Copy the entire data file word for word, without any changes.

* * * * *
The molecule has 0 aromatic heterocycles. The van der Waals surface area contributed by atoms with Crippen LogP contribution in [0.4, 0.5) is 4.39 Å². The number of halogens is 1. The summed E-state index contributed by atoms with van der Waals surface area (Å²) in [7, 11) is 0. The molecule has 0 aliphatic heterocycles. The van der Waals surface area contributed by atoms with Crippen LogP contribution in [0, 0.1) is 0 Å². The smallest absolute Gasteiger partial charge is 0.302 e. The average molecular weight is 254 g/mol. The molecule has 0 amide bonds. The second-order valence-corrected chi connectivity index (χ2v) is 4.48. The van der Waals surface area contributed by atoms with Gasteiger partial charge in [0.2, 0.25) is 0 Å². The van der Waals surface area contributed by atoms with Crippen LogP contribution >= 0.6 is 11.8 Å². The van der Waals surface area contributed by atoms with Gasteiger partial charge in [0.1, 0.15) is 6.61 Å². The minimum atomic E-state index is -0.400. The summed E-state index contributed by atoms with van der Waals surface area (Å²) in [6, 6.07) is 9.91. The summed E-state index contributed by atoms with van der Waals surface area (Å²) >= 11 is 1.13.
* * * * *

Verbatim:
The molecule has 0 aromatic heterocycles. The van der Waals surface area contributed by atoms with Crippen LogP contribution in [0.4, 0.5) is 4.39 Å². The number of halogens is 1. The summed E-state index contributed by atoms with van der Waals surface area (Å²) in [7, 11) is 0. The molecule has 0 aliphatic heterocycles. The van der Waals surface area contributed by atoms with Crippen LogP contribution in [0, 0.1) is 0 Å². The smallest absolute Gasteiger partial charge is 0.302 e. The average molecular weight is 254 g/mol. The molecule has 0 amide bonds. The second-order valence-corrected chi connectivity index (χ2v) is 4.48. The van der Waals surface area contributed by atoms with Gasteiger partial charge in [0.2, 0.25) is 0 Å². The van der Waals surface area contributed by atoms with Crippen LogP contribution >= 0.6 is 11.8 Å². The van der Waals surface area contributed by atoms with Gasteiger partial charge in [0.1, 0.15) is 6.61 Å². The minimum atomic E-state index is -0.400. The summed E-state index contributed by atoms with van der Waals surface area (Å²) in [6, 6.07) is 9.91. The summed E-state index contributed by atoms with van der Waals surface area (Å²) >= 11 is 1.13.